On Post-Apocalyptica

If you watch enough apocalyptic films and TV shows, you start thinking that the end of the world is right around the corner. You start thinking about what you would do if there was a zombie apocalypse right now, at this moment. You get awfully genre savvy. Of course, odds are (and these are big odds) that you are one of the six billion or more people who get crushed by a tidal wave, burn to death in a nuclear fireball, get trampled in a riot, etc. But if you were one of the few not instantly killed, you like to wonder how good you would be at handling the intense situation. Would you have your wits about you, and find ingenious ways to escape the dramatically impending doom? Anecdotally, we know that you never really know who you are in a time of stress and snap decision-making until you are actually there.

This of course brings up an interesting point, which is the fact that if there was a zombie apocalypse, there would be at least a good number of people who had given the situation some thought. There might even be people with a good plan of how to survive. In movies and TV shows, people are generally caught unprepared. No real effort goes towards adopting a sustainable set of rules and building a long-term societal system. I suppose this is a manifestation of not using the Z word. Perhaps I’m just not very well versed in the genre; I’ve heard World War Z (the book) is very good about exploring those sorts of aspects.

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Tekkit Sucks

There is a set of Minecraft mod packs that includes Tekkit and Technic. You may have seen these showcased in a number of venues, including a popular Yogscast series. Let me just get this straight. Tekkit is stupid. It was obviously designed by someone who looked at Minecraft and said, “I’m going to make this the best game ever.” Unfortunately, they merely succeeded in creating a hodge-podge of mods which take away from the core of Minecraft.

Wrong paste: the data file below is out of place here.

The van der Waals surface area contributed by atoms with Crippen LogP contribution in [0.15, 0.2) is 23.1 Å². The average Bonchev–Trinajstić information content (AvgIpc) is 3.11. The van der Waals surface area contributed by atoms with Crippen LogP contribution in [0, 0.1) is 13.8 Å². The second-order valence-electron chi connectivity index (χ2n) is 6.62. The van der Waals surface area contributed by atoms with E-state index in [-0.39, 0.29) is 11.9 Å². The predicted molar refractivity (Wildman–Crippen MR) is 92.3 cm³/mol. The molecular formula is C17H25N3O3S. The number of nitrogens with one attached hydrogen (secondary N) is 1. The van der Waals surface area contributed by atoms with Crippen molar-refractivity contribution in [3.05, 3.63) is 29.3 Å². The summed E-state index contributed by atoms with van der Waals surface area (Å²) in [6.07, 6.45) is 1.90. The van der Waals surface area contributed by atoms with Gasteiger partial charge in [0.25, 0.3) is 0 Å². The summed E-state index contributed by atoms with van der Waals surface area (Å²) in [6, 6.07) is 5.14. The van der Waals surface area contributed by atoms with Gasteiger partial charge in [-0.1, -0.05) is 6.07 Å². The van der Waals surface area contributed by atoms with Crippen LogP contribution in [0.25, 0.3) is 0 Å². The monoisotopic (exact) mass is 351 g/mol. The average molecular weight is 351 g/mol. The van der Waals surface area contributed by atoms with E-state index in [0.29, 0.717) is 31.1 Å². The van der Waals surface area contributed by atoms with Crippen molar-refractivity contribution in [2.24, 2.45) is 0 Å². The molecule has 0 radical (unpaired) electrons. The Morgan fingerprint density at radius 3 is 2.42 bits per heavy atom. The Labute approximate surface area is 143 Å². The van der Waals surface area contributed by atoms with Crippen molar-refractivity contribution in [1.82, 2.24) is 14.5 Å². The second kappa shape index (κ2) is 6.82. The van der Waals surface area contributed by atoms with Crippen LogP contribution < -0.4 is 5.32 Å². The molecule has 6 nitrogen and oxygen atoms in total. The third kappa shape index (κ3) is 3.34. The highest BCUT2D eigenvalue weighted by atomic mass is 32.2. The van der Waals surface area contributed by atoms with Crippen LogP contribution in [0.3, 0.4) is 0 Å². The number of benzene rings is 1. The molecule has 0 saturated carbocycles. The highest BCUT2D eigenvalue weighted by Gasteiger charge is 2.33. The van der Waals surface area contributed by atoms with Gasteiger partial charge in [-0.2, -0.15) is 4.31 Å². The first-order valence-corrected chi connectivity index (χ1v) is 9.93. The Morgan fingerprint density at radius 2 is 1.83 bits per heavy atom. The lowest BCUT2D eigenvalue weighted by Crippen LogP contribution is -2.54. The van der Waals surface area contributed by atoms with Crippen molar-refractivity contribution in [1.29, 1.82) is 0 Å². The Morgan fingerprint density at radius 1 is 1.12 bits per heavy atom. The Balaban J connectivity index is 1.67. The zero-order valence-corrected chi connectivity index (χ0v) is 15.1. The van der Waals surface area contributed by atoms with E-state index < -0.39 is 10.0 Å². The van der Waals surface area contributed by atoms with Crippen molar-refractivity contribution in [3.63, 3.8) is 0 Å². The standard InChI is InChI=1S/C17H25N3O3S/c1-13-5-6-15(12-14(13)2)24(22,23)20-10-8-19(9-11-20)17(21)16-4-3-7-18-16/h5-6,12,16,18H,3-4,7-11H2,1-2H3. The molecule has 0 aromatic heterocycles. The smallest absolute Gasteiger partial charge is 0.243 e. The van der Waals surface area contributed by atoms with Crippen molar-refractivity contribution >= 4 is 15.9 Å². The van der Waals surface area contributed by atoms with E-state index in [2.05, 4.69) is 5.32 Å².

The gluttony of blocks in Tekkit.

The gluttony of blocks in Tekkit.



But what is the core of Minecraft, really? Ultimately, Minecraft is what you make it. I say that unironically, even though I’m about to tell you how it should be. Minecraft has always been a great source of surprise. Legions of Youtube videos outline hundreds of crazy contraptions and structures that use the basic mechanics of the Minecraft universe to form impressive and surprising constructions.

Nearly every feature in Minecraft has a way of being exploited to perform tasks that the creators never even fathomed. Beyond the basic mechanics such as crafting and smelting, the use of a feature is mostly left up to the user. Fluids, redstone, minecarts, TNT, signs- must I go on? But really that was the appeal to begin with. You can create completely new contraptions within a very simple set of game rules.

This is why I think many of the features Notch added in later updates- wolves, potions, dragons, the End- run contrary to the spirit of the game. It’s OK to add elements to expand the exploratory, adventuring parts of the game. But when that threatens to push the creative, inventive part of the game into the shadows, I think the developers need to re-evaluate their priorities. Minecraft was never prized for its combat, or adventure. It became popular because the game allowed players to invent their own set of rules and develop the world how they liked. When the developer takes the reigns and decides the end-goal FOR the player, something has gone awry.